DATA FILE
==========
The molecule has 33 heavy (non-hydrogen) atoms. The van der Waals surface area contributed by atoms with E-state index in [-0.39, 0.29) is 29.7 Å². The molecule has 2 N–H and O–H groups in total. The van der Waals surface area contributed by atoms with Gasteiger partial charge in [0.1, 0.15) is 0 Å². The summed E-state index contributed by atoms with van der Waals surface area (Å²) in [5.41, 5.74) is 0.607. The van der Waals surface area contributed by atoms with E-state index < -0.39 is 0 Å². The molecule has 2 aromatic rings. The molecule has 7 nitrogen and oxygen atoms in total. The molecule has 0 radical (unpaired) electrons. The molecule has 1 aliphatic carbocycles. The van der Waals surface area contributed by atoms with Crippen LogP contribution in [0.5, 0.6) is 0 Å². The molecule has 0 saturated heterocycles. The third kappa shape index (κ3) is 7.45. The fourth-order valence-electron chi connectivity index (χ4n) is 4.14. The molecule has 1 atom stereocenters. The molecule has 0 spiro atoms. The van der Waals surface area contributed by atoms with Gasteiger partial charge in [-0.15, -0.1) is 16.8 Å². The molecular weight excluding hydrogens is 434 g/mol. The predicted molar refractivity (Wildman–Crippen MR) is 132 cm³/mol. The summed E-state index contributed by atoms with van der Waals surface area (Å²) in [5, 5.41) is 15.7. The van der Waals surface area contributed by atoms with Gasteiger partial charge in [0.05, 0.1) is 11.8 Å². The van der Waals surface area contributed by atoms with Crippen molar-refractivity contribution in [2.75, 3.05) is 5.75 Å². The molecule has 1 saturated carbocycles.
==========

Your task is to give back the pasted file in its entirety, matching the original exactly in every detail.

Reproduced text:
The molecule has 33 heavy (non-hydrogen) atoms. The van der Waals surface area contributed by atoms with E-state index in [-0.39, 0.29) is 29.7 Å². The molecule has 2 N–H and O–H groups in total. The van der Waals surface area contributed by atoms with Gasteiger partial charge in [0.1, 0.15) is 0 Å². The summed E-state index contributed by atoms with van der Waals surface area (Å²) in [5.41, 5.74) is 0.607. The van der Waals surface area contributed by atoms with E-state index < -0.39 is 0 Å². The molecule has 2 aromatic rings. The molecule has 7 nitrogen and oxygen atoms in total. The molecule has 0 radical (unpaired) electrons. The molecule has 1 aliphatic carbocycles. The van der Waals surface area contributed by atoms with Crippen LogP contribution in [0.5, 0.6) is 0 Å². The molecule has 0 saturated heterocycles. The third kappa shape index (κ3) is 7.45. The fourth-order valence-electron chi connectivity index (χ4n) is 4.14. The molecule has 1 atom stereocenters. The molecule has 0 spiro atoms. The van der Waals surface area contributed by atoms with Gasteiger partial charge in [-0.15, -0.1) is 16.8 Å². The molecular weight excluding hydrogens is 434 g/mol. The predicted molar refractivity (Wildman–Crippen MR) is 132 cm³/mol. The summed E-state index contributed by atoms with van der Waals surface area (Å²) in [5, 5.41) is 15.7. The van der Waals surface area contributed by atoms with Gasteiger partial charge in [0.05, 0.1) is 11.8 Å². The van der Waals surface area contributed by atoms with Crippen molar-refractivity contribution in [2.75, 3.05) is 5.75 Å². The molecule has 1 saturated carbocycles.